Why Do We Tell Stories?

Steven Bush Blog 0 Comments

As Lead Storyteller at The Austin Stone, I’m often asked, “Why do you tell stories at the Austin Stone? Why does a church put so much time, energy, effort and resources into a storytelling ministry?”

The answer is simple. We tell stories at the Austin Stone for two reasons:

  1. To inspire the Church to worship Jesus Christ for who he is
  2. To help us remember what he has done

When we as a church tell honest and encouraging stories of gospel transformation, we are actually leading our people in worship. I tell our storytellers all the time that they are worship leaders, and the stories that they tell help lead people in worship.

I can say this because of what the psalmist says to us in Psalm 102:18: “Let this be recorded for a generation to come, so that a people yet to be created may praise the Lord.”

If you read through Psalm 102, it’s not the most uplifting and encouraging psalm. The Psalmist who wrote this had just been rescued by God from a terrible situation, and God commanded him to write it down. God told him to write this down so that people not even born yet will read about it and worship God for what he has done.

Every story that we tell at the Austin Stone—whether it is through the written or spoken word, photography, or through a film—is leading people to worship Jesus for who he is, and what he has done.

We tell these stories to stir our hearts’ affections for God, to move us to worship him, and to give him all the glory that he deserves.

Stories not only move us to worship Jesus, but they also help us to remember what he’s done in our lives.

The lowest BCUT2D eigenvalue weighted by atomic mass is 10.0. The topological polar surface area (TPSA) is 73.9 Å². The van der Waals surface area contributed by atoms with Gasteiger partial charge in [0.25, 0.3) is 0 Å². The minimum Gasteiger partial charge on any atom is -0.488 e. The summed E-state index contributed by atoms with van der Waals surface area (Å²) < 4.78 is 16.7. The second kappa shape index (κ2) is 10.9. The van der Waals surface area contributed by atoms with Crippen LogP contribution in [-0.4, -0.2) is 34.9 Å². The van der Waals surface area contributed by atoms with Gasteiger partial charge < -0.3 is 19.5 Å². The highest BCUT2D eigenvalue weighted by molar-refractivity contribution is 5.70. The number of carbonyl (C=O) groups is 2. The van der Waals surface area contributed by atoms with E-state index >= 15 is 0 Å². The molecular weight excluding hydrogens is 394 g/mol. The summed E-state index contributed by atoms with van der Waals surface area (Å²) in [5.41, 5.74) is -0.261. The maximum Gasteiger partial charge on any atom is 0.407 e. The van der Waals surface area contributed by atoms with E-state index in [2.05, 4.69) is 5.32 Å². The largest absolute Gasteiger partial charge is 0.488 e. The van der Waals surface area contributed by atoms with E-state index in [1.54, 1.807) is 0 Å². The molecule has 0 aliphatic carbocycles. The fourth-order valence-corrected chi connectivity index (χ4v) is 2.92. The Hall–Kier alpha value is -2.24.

We are a forgetful people. We are an amnesiac culture. We can’t remember anything, and the saints of God who came before us were plagued with this same problem.

Just look at the people of Israel. God would rescue them, they would worship him for what he did, and then they would soon forget about. They would start to worship their own idols, God would discipline them, and then they would repent. He would restore them again, they would worship him for what he did, and then they would forget. On and on, and on, this cycle continued.

God got so tired of them forgetting the great things he had done in their lives, that he commanded many of them to build ebenezers to help them remember. He told his people to take a bunch of rocks and form them into a pile, so that every time they walked past that pile of rocks, they would be reminded of what God did in their lives at that specific time, and in that specific place.

We see this in the life of Joshua. God commanded Joshua and his people to carry 12 stones on their backs as they crossed the River Jordan. God knew his people would soon forget, and he wanted those stones to serve as a permanent reminder of his faithfulness and goodness in their lives.

We, just like the Isrealites, are a forgetful people, and we need to be constantly reminded of God’s faithfulness in our own lives and in the lives of those around us.

This is the heartbeat of Story Team. This is why we do what we do.

As a community of storytellers, we believe that by telling honest and encouraging stories of gospel transformation, we are creating modern-day ebenezers that will inspire both us and generations to come, to worship Jesus Christ for who he is, and to help us remember what he has done.

Feature image by Jordan Vonderhaar

Steven Bush

Steven Bush is an Artist Pastor, Filmmaker and Carpenter who lives in Austin, TX with his beautiful wife, Maris, and two beloved children, August and Wyatt. He serves as the Lead Storyteller and Director of The Austin Stone Story Team.

Steven and Maris have dedicated their family and lives to serving the fatherless generation. Starting their family through adoption, they now serve as active foster care parents. They believe that gospel justice begins at the family dinner table. Their belief is simple, but impacting — “A shared table is a shared life.”

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